Pride and Perspective

It’s common for people to spend some time at the end/beginning of every year to self reflect and set goals. About 56% of New Years Resolutions are associated with improving health/exercise/eating habits, but professional related resolutions hardly ever make the list. I’m not big on new years resolutions, but I can see where people see them as an opportunity to start with a clean slate and be better than they were last year. With that in mind, why wouldn’t we share our career resolutions as much as our health resolutions? My career is a big part of my life, so what can I commit to changing this year that will make HR better? It sounds like a simple question, but it really made me think on what I currently do as an HR professional, what my co-workers do, and what my HR buddies outside of my company do. Of course there are probably policies and procedures that could be addressed here, the job scope of HR, or being able to buy shiny new expensive gadgets to make us better at HR, but I couldn’t choose any of those things. The one thing I could come up with repeatedly that I think needs A LOT of improvement is pride and perspective.

Sometimes I think HR professionals forgot what it’s like to “be an employee.” Most of us (before we began working in HR) didn’t walk into the workplace knowing exactly what HRs purpose was or even where to find them, but we tend to act like everyone should know who we are, what we do, and include us in everything. We sure do get our feelings hurt when we aren’t included in everything, right? We won’t hesitate to chide that we wouldn’t have to clean this mess or that mess up if the employees/managers/executives would’ve just come to us first. We instinctively throw road blocks up when people don’t work the process exactly the way we want them to. Oh, you’ve never done that? Good for you!

you go glen coco

Also, we often get together with our HR pals & peers and gripe and moan about the “stupid” things that we dealt with throughout the day, the crazy scenarios no would ever believe, who does the most with the least tools, and who has the hardest time getting their company to listen to them. I suppose we do that mostly because misery loves company and because we are all trying to out-do each others stories (I mean, how many times have you heard an HR professional say they were going to write a book when they retire? The theme of the stories are always the same…), but maybe we could change our course and celebrate the good things that happen everyday instead. We all need someone to vent to, but let me ask you this: Are you complaining about your job more than you are enjoying it? I think a lot of times we get our perspective of things we deal with wrong because we forget that HR is really nothing more than a servant leadership role and to expect more/less than that is misguided (in my opinion).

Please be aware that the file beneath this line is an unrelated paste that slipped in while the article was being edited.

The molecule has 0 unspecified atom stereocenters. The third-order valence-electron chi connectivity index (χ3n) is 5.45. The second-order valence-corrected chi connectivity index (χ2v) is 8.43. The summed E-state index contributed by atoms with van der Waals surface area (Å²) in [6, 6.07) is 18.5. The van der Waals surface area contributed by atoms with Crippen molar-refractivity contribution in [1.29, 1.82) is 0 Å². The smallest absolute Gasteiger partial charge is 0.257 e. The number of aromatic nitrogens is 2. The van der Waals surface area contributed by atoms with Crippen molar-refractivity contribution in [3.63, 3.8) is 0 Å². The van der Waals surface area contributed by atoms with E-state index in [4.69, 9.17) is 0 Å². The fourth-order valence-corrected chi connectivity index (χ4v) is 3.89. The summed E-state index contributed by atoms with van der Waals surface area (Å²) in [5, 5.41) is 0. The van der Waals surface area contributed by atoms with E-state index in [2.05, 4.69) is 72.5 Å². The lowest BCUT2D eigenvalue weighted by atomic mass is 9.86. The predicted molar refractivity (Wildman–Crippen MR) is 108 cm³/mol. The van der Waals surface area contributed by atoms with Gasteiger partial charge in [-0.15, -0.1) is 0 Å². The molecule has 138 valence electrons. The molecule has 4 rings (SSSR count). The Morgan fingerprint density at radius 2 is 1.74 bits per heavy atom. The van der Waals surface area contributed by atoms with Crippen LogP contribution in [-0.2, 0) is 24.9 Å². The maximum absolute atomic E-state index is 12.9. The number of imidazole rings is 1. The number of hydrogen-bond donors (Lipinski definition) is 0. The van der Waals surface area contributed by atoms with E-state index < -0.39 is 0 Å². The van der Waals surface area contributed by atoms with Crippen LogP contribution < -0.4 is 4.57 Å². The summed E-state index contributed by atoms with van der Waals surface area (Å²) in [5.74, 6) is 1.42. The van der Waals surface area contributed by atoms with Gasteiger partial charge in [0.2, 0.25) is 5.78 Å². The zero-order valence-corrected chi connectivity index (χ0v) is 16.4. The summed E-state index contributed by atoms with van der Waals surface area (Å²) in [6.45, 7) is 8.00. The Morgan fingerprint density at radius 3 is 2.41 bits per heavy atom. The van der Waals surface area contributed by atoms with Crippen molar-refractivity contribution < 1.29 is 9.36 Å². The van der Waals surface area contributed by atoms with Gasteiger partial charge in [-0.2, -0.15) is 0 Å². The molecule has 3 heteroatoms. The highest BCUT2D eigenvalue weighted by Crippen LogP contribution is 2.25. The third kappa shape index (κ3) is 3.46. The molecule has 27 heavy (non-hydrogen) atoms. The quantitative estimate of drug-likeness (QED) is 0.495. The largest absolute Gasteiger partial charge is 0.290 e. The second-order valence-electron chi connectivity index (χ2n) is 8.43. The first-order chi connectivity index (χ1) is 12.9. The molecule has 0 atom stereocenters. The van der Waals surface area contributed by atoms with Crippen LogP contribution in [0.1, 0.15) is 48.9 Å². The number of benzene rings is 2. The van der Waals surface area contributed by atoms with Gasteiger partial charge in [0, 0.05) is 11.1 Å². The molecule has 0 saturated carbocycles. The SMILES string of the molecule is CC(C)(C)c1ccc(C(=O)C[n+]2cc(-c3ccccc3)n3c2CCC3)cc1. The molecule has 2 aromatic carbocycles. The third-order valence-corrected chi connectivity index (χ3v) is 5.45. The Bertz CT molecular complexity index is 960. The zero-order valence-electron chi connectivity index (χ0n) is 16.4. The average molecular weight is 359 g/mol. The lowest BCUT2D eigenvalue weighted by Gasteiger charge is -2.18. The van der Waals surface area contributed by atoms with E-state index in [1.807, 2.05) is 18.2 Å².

Too often an HR professional is annoyed with an employee that didn’t read the entire 3 page memo about open enrollment, or the employee who told us about a new baby 31 days after the baby was born, or the manager that wants to let an employee go with no documentation . I try to remind myself every day that people need our help and if they didn’t we wouldn’t have the jobs that we do. Yes it’s aggravating when people don’t read the information that we send out or don’t pay attention to deadlines, but they are people just like we are people. They have things that they do outside of their daily job, they volunteer and have families just like we do. They go on vacations, they have sick children, and as many errands as we do. They understand some things better than other things, just like we do. I wouldn’t expect an engineer to talk about how stupid I am because I couldn’t solve an engineering problem, so why would we call employees stupid for not knowing how to solve a benefits problem?

stop whining

To make HR better I will strive to be unoffendable and be a willing servant leader.  I will communicate my needs clearer and solve problems joyfully. I will drown the negative with positive and enjoy what I do. And finally, I will ask you to do the same.

 

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Author: Kristina H. Minyard, SHRM-CP, PHR

My goal is to challenge the way we view, measure, and utilize HR and recruiting in a positive and encouraging way. I love working in HR and value the network of HR professionals that I also call friends. I'm always learning from my fellow HR pros and find comfort in their expertise. I'm an active member of my local SHRM chapter (NASHRM) and a total HR enthusiast! My HR related knowledge is a mix of recruiting, retaining, engaging and just plain helping people discover their passion. I'm a follower of Christ, Wife, Mom, Corporate Recruiter, Blogger, problem solver, runner, Sports FANATIC & Razorback surviving amongst the [crimson] tide! You can find me on twitter & Instagram: @HRecruit Snapchat: kminny32 Google+: https://plus.google.com/+KristinaMinyard LinkedIn: http://www.linkedin.com/in/kristinahutto/ Thoughts here (and on all my social media channels) are mine and do not represent the thoughts/beliefs of my employer. Why would I name my blog HR Pockets? Read about it in my first post years ago!!

2 thoughts on “Pride and Perspective”

  1. So I guess I should not have chuckled at an employee who called in a panic after the first of the year b/c during open enrollment he selected “waive benefits” and thought he was signing up for them?? 🙂 I quickly called all providers and signed him. I do have my laughs but when dealing with employees their needs are number one and if the HR person thinks differently maybe HR is not the right path for them!

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